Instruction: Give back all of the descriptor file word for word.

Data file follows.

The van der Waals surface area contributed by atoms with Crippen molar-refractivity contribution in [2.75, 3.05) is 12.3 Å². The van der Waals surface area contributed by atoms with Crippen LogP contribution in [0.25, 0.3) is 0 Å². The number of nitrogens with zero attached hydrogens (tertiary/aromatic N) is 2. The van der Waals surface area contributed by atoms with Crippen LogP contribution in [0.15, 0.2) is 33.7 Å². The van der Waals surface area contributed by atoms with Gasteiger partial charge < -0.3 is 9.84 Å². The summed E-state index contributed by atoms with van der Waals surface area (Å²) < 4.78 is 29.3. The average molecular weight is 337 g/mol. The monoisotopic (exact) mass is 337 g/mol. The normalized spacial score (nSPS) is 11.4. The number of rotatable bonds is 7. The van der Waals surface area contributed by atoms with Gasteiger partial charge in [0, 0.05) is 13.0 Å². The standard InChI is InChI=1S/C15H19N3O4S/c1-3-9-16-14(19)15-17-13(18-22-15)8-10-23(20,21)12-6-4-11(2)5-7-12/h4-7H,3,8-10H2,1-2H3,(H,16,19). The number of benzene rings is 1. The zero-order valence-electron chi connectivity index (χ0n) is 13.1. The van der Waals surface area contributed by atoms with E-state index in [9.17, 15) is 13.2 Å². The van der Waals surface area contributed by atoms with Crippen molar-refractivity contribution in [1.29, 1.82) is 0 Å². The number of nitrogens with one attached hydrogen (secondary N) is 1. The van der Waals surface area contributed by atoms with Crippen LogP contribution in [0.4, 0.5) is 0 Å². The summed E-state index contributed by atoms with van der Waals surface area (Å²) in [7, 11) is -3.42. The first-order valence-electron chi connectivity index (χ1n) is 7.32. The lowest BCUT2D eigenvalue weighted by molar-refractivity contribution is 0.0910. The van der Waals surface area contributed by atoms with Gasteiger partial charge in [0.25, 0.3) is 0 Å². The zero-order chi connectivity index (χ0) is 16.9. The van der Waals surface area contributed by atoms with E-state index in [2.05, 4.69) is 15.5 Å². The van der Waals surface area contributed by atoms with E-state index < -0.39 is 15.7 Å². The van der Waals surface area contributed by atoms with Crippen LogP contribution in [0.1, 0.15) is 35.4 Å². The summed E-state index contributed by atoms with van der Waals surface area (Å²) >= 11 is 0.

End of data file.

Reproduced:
The van der Waals surface area contributed by atoms with Crippen molar-refractivity contribution in [2.75, 3.05) is 12.3 Å². The van der Waals surface area contributed by atoms with Crippen LogP contribution in [0.25, 0.3) is 0 Å². The number of nitrogens with zero attached hydrogens (tertiary/aromatic N) is 2. The van der Waals surface area contributed by atoms with Crippen LogP contribution in [0.15, 0.2) is 33.7 Å². The van der Waals surface area contributed by atoms with Gasteiger partial charge < -0.3 is 9.84 Å². The summed E-state index contributed by atoms with van der Waals surface area (Å²) < 4.78 is 29.3. The average molecular weight is 337 g/mol. The monoisotopic (exact) mass is 337 g/mol. The normalized spacial score (nSPS) is 11.4. The number of rotatable bonds is 7. The van der Waals surface area contributed by atoms with Gasteiger partial charge in [0, 0.05) is 13.0 Å². The standard InChI is InChI=1S/C15H19N3O4S/c1-3-9-16-14(19)15-17-13(18-22-15)8-10-23(20,21)12-6-4-11(2)5-7-12/h4-7H,3,8-10H2,1-2H3,(H,16,19). The number of benzene rings is 1. The zero-order valence-electron chi connectivity index (χ0n) is 13.1. The van der Waals surface area contributed by atoms with E-state index in [9.17, 15) is 13.2 Å². The van der Waals surface area contributed by atoms with Crippen molar-refractivity contribution in [1.29, 1.82) is 0 Å². The number of nitrogens with one attached hydrogen (secondary N) is 1. The van der Waals surface area contributed by atoms with Crippen LogP contribution in [0.4, 0.5) is 0 Å². The summed E-state index contributed by atoms with van der Waals surface area (Å²) in [7, 11) is -3.42. The first-order valence-electron chi connectivity index (χ1n) is 7.32. The lowest BCUT2D eigenvalue weighted by molar-refractivity contribution is 0.0910. The van der Waals surface area contributed by atoms with Gasteiger partial charge in [0.25, 0.3) is 0 Å². The zero-order chi connectivity index (χ0) is 16.9. The van der Waals surface area contributed by atoms with E-state index in [2.05, 4.69) is 15.5 Å². The van der Waals surface area contributed by atoms with E-state index < -0.39 is 15.7 Å². The van der Waals surface area contributed by atoms with Crippen LogP contribution in [0.1, 0.15) is 35.4 Å². The summed E-state index contributed by atoms with van der Waals surface area (Å²) >= 11 is 0.